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 By Michael Cox

To beat Man City, you need to press them but it's easier said than done

We're 23 games into the 38-game Premier League season and Pep Guardiola's Manchester City have finally been defeated. Sunday's wild 4-3 defeat at Anfield was, in truth, a much tighter game than the scoreline suggests, the goals tally boosted by a couple of defensive errors and some excellent finishing.

Nevertheless, Liverpool's approach should be commended: they pressed in advanced positions to force those defensive errors at the start of the second half and City's upcoming opponents will consider this the template for causing City a fright.

The manner of Liverpool's success -- proactive, aggressive and positive -- is clearly good for the Premier League as a whole. After all, a long unbeaten run becomes almost self-perpetuating and generally means dull matches. When Manchester City reached the halfway point of the current campaign without losing a single game, they became so revered and so feared that opponents weren't even trying to beat them. Their recent trip to St James' Park, for example, saw Rafael Benitez shut up shop from the outset, only bothering to attack in the final 20 minutes.

Benitez was essentially playing for a draw, a result that would have been considered a success for Newcastle but also would have continued City's unbeaten run. Newcastle nearly nicked a draw at a time when no-one else in the league had managed to gain a point from City, aside from an Everton side who had the luxury of playing against 10 men.

Liverpool's success shouldn't be considered in isolation, of course. Championship outfit Bristol City caused Guardiola's side problems in last week's League Cup semifinal first leg with a similarly bold strategy, pressing high to disrupt passing moves, making it difficult for City to work the ball into their attacking midfielders, the players this team is essentially built around. Guardiola praised Bristol City manager Lee Johnson afterward, claiming it had been a greater test than many Premier League sides had offered.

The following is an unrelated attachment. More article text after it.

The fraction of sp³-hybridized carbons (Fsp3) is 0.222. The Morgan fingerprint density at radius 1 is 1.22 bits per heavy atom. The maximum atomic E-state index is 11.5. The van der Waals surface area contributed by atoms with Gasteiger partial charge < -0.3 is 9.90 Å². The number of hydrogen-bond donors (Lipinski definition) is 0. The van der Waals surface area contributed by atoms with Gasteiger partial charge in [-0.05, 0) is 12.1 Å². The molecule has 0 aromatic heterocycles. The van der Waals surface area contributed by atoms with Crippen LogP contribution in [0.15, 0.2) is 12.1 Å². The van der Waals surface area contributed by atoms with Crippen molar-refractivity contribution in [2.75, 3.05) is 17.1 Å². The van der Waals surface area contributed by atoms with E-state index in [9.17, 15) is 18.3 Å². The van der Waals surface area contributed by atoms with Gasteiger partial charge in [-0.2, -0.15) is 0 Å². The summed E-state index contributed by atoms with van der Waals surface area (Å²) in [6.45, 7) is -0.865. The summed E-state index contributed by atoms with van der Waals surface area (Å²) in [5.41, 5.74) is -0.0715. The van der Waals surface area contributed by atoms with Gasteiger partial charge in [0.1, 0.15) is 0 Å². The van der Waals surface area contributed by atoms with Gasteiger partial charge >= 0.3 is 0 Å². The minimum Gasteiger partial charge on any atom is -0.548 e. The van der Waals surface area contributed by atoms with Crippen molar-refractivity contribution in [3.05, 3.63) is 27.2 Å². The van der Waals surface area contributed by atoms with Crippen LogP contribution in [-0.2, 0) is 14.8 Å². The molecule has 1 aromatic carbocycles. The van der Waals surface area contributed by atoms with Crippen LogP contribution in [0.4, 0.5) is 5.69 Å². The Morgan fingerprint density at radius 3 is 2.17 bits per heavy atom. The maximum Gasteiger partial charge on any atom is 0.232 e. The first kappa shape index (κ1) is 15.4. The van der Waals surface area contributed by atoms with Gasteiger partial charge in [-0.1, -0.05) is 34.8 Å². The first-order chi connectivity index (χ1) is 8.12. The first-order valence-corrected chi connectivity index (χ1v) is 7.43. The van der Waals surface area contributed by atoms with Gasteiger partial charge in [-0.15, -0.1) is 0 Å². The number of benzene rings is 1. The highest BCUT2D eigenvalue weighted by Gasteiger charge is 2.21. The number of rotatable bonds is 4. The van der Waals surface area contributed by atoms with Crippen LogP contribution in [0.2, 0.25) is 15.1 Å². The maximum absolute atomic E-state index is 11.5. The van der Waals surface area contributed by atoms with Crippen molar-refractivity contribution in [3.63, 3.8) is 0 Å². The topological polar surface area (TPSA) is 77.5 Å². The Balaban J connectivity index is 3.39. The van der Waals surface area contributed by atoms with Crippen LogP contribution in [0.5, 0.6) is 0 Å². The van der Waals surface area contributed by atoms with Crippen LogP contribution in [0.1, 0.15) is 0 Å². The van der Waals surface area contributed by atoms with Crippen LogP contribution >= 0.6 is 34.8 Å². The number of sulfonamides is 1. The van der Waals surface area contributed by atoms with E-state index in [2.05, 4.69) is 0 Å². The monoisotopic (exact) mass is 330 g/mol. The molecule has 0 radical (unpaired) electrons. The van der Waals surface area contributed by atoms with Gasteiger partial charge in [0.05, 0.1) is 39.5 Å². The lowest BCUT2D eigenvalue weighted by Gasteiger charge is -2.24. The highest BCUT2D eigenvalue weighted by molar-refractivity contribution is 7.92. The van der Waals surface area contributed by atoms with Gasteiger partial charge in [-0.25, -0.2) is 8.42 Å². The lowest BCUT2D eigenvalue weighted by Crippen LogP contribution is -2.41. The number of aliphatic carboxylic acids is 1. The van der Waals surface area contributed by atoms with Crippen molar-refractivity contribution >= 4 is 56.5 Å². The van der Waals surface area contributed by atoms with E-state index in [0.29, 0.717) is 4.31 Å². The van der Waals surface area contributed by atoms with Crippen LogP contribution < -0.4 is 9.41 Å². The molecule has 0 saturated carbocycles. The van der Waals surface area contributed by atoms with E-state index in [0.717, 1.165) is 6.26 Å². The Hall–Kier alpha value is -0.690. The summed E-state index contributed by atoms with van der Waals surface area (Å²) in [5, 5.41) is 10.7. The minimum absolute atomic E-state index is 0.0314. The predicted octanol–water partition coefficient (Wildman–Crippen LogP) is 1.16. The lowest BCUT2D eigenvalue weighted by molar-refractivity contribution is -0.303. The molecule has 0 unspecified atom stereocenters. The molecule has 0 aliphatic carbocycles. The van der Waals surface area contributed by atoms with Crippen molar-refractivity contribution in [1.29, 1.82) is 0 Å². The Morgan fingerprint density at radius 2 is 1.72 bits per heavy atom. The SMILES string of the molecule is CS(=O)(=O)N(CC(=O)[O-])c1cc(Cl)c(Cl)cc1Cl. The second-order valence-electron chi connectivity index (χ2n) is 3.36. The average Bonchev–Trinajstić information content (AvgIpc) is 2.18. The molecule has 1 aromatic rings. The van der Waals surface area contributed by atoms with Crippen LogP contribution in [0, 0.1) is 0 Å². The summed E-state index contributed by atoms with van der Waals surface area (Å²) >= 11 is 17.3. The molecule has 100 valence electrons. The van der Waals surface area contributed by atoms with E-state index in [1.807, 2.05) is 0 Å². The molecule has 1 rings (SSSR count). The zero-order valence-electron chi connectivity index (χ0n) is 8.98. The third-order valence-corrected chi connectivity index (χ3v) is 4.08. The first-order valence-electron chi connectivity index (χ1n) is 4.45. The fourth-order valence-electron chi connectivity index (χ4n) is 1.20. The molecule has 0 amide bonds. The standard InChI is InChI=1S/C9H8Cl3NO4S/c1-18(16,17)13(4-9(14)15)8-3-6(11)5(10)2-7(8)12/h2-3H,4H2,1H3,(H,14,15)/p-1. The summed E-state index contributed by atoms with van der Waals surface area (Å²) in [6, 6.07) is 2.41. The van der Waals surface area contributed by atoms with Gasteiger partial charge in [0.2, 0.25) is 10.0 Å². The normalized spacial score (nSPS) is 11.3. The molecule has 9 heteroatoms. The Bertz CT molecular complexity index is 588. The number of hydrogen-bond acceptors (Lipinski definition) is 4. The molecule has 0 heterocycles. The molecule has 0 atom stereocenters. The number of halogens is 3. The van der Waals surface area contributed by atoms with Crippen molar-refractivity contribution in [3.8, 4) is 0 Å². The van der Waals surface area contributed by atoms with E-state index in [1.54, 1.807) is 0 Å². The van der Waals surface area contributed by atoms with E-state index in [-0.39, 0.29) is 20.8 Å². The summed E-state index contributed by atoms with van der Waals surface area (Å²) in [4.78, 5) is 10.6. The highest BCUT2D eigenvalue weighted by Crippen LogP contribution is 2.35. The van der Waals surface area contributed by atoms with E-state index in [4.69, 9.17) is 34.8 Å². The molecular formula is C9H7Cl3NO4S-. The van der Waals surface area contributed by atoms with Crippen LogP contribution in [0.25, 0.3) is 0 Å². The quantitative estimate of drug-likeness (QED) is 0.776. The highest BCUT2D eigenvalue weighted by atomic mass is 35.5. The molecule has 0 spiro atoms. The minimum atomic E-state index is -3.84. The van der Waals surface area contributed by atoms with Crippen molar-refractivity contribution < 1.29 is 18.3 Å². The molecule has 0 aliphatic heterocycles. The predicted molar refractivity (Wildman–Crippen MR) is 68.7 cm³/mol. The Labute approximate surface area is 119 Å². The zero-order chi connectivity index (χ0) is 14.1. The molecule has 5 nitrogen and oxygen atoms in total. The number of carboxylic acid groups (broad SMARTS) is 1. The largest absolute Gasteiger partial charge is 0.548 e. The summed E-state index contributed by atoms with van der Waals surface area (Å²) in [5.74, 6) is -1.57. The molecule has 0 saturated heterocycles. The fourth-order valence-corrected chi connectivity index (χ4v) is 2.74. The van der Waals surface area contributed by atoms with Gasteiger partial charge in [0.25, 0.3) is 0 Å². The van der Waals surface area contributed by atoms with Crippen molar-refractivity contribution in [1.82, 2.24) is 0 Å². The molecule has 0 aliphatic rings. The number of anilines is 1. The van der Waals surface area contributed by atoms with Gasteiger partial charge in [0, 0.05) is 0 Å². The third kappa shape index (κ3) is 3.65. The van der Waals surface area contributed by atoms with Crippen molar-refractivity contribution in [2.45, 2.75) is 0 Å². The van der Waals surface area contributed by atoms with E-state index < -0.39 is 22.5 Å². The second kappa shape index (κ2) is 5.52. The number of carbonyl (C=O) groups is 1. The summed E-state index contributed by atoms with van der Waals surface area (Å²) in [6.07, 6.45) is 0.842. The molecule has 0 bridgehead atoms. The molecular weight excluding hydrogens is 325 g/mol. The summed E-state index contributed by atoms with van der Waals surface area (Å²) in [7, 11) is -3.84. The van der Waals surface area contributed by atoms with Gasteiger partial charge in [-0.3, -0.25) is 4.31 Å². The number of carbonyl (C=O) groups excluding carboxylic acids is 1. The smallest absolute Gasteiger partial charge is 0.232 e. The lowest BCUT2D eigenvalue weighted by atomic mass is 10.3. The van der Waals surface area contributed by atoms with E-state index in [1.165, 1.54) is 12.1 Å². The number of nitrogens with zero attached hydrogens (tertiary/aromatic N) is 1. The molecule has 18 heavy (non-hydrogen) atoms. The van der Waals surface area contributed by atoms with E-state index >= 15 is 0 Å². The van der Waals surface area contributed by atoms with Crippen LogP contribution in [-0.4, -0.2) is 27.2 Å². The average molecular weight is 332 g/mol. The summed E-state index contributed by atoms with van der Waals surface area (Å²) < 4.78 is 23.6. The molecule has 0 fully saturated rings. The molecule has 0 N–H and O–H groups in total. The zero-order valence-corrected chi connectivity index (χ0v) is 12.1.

It's worth remembering, though, that City did win that game (2-1, albeit narrowly) and the goal City scored at the start of the second half, through Kevin De Bruyne, came when Bristol City pressed high, left some space between the lines and Guardiola's side played through them with speed and efficiency. For all the benefits of pressing aggressively, it "forces" City into playing lightning-quick pass-and-move football, which can prove disastrous for their opponents.

Bristol City gave Man City a scare with their organized press in the Carabao Cup semifinal.
Bristol City gave Man City a scare with their organized press in the Carabao Cup semifinal.

Liverpool also had the benefit of facing a City side without David Silva, only on the bench because of ongoing personal problems. They're not the only ones, of course, but Silva is City's best player in those type of frantic matches: his performance in the second half at Anfield in 2013-14's apparent title decider is one of the most mesmeric performances the Premier League has seen.

The park-or-press debate is, of course, familiar from the days when Guardiola coached Barcelona, boasting an even more cohesive and talented side. That dilemma, though, was considerably more complex: Barcelona's defenders were more comfortable than their City equivalents in possession, while the presence of Sergio Busquets shouldn't be underestimated either. Busquets could receive the ball under pressure, shield it and lay it off to a teammate in order to break the press. For all of Fernandinho's qualities, he doesn't have the same command when he receives the ball in tight situations.